Boiling Point: no data
Flash Point: no data
Solubility: freely soluble in chloroform; soluble in alcohol; sparingly soluble in acetone; slightly soluble in ethyl acetate; insoluble in water
Additionnal data: none
Notes: crystallized from ethyl acetate
[3]

The Dangers of Alprazolam

As with all benzodiazepines, there are many dangers when using alprazolam.

Physical Health Risks

Dangerous in Pregnancy

Alprazolam is contraindicated in pregnancy as it may cross the placenta and enter breast milk.[citation needed]. Advice from a medical professional should be sought if you are considering taking this drug whilst pregnant, planning to become pregnant, or breastfeeding.

Impaired Alertness

People who are either driving or operating heavy machinery should take great care when taking Alprazolam. One is advised to take time first to learn how they react to the drug before engaging in dangerous activities. Alprazolam can impair attention and alertness.

Risk to Children and Elderly

Benzodiazepines should be prescribed with special caution to children and the elderly due to a marked increase in sedation.[citation needed]

Overdose

One of the most serious dangers associated with alprazolam use is that of overdose. Overdose can even occur by accident due to the addictive nature of the drug. Due to alprazolam's pharmacological profile, it can produce significant excessive sedation of the central nervous system, causing the user to potentially become unconscious involuntarily due to the drugs hypnotic effects. Once unconscious the excessive sedation can lead to excessive respiratory depression and the users breathing can slow down to a dangerously low level.

The severity is dependent on dose of the drug taken. When alprazolam is taken in combination with opioids, tricyclic antidepressants, or alcohol this can lead to severe toxicity or even death - due to complete sedation of the respiratory system causing breathing itself to practically stop and not provide enough oxygen to the brain and body thus leading to death.

Reported Deaths

A 2003 study in found that alprazolam had involvement in the highest number of deaths (38.1) per 100 000 prescriptions than any other benzodiazepine in New Zealand in 2001. However, alprazolam was only a contributory and not the primary agent of death in any of those fatalities.[5]

Mental Health Risks

Suicidal Ideation

Alprazolam rarely induces suicide ideation.[citation needed] If this happens one should stop taking this medicine and contact one's doctor immediately.

Paradoxical Reactions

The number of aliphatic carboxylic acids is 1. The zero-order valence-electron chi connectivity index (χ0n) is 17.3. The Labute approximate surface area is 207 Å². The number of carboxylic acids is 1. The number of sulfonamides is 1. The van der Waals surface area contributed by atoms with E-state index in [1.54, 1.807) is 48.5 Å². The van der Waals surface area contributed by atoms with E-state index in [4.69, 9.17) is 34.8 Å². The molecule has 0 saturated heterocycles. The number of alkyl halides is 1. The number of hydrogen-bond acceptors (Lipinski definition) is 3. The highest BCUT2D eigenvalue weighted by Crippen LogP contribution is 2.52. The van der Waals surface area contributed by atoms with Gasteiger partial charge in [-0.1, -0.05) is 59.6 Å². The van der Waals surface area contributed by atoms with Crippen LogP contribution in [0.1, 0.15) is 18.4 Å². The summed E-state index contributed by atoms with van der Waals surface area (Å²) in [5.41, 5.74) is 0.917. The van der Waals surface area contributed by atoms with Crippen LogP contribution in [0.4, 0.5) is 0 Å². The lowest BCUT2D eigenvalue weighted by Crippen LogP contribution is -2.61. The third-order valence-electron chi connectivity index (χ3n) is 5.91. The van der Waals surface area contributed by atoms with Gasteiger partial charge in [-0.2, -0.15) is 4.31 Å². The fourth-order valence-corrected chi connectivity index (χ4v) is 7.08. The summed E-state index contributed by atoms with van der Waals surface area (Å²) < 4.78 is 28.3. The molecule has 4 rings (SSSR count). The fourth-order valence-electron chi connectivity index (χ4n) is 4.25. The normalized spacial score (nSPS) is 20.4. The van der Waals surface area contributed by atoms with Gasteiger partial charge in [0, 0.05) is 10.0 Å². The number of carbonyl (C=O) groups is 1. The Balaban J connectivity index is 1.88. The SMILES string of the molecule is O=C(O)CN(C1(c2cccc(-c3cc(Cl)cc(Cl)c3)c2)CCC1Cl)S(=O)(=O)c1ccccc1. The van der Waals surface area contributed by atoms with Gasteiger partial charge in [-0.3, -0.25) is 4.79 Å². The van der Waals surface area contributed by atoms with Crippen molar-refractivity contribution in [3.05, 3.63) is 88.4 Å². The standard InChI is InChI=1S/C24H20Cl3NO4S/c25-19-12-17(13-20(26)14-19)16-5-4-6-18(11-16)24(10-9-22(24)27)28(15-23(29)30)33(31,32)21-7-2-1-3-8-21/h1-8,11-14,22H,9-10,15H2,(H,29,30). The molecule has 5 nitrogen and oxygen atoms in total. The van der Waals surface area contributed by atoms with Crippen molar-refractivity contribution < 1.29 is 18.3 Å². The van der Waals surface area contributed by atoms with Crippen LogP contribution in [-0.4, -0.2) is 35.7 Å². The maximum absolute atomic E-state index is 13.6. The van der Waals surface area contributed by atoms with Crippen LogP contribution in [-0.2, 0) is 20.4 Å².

Sometimes people who take alprazolam experience paradoxical reactions such as twitches and tremor, aggression, hostile rage or hyperactivity. If this happens then the prescribing doctor should be contacted immediately and the medication should be gradually reduced (under medical supervision).

Side Effects

Reported side effects of alprazolam include sedation, sleepiness, speech difficulties, abnormal coordination, memory impairment, hyperventilation, decreased appetite decreased, muscle twitching, hot flushes. [6]

Addiction

Physical Addiction

Withdrawal symptoms including seizure have been reported even after only short therapy on doses of alprazolam at therapeutic levels appropriate for treatment of anxiety (1 to 4 mg/day). However, the severity of these symptoms does seem connected to length of treatment and dose levels, and it has been reported that these are more severe when doses are decreased quickly or discontinued without tapering. There may be a higher risk of withdrawal seizures for those who have been taking more than 4 mg/day.[6]

Addiction

Mental Addiction

Producing/Growing Alprazolam

Forms of Alprazolam

Legal Status of Alprazolam

United Nations

USA

EU

Australia

Alprazolam is a Schedule 8 drug in Australia. It is illegal to possess without authority and/or a prescription. All Schedule 8 drugs are controlled substances and are recorded by the State to prevent either illegal diversion of drugs or misuse/abuse or substances.

Other Countries

History of Alprazolam

Alprazolam was first released in 1981 by pharmaceutical company Upjohn (now owned by Pfizer). Initially, alprazolam was indicated specifically for the treatment of panic disorders (panic attacks). At the time there were no other benzodiazepines which were specifically marketed for this disorder thus allowing the drug to target a "hole in the market".[citation needed]

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References

  1. ^AMA Drug Evaluations Annual, 1994, p238
  2. ^Lader, Makcolm. History of Benzodiazepine Dependence. Journal of Substance Abuse Treatment. 8 (1991), 53-59.
  3. ^ a bMerck Index, fifteenth edition (2013)
  4. ^Calculated from Atomic Weights of the Elements, 2007
  5. ^David M. Reith, John Fountain, Rebecca McDowell, and Murray Tilyard. Comparison of the Fatal Toxicity Index of Zopiclone with Benzodiazepines. Journal of Toxicology: Clinical Toxicology. Vol. 41, No. 7, pp. 975–980, 2003
  6. ^ a bAlprazolam product monograph, Pfizer, revised 2011